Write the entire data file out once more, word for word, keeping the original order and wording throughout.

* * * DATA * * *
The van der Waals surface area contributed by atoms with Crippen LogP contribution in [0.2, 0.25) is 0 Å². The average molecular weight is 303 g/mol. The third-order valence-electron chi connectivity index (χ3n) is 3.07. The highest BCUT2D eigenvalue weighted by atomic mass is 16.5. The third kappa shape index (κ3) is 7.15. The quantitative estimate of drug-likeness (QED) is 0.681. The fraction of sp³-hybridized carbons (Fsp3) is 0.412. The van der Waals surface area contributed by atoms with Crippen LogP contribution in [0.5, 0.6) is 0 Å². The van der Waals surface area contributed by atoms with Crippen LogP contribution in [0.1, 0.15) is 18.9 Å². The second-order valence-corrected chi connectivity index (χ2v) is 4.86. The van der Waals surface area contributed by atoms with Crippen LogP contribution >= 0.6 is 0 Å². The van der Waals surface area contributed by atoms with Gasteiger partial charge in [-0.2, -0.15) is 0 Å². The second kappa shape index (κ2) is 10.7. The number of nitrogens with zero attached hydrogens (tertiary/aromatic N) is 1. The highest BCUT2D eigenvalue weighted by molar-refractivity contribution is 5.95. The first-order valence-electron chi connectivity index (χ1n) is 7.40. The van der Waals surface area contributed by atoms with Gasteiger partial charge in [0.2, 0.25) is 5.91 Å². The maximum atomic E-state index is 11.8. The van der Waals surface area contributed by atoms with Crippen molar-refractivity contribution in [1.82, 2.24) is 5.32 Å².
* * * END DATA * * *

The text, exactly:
The van der Waals surface area contributed by atoms with Crippen LogP contribution in [0.2, 0.25) is 0 Å². The average molecular weight is 303 g/mol. The third-order valence-electron chi connectivity index (χ3n) is 3.07. The highest BCUT2D eigenvalue weighted by atomic mass is 16.5. The third kappa shape index (κ3) is 7.15. The quantitative estimate of drug-likeness (QED) is 0.681. The fraction of sp³-hybridized carbons (Fsp3) is 0.412. The van der Waals surface area contributed by atoms with Crippen LogP contribution in [0.5, 0.6) is 0 Å². The van der Waals surface area contributed by atoms with Crippen LogP contribution in [0.1, 0.15) is 18.9 Å². The second-order valence-corrected chi connectivity index (χ2v) is 4.86. The van der Waals surface area contributed by atoms with Crippen LogP contribution >= 0.6 is 0 Å². The van der Waals surface area contributed by atoms with Gasteiger partial charge in [-0.2, -0.15) is 0 Å². The second kappa shape index (κ2) is 10.7. The number of nitrogens with zero attached hydrogens (tertiary/aromatic N) is 1. The highest BCUT2D eigenvalue weighted by molar-refractivity contribution is 5.95. The first-order valence-electron chi connectivity index (χ1n) is 7.40. The van der Waals surface area contributed by atoms with Gasteiger partial charge in [0.2, 0.25) is 5.91 Å². The maximum atomic E-state index is 11.8. The van der Waals surface area contributed by atoms with Crippen molar-refractivity contribution in [1.82, 2.24) is 5.32 Å².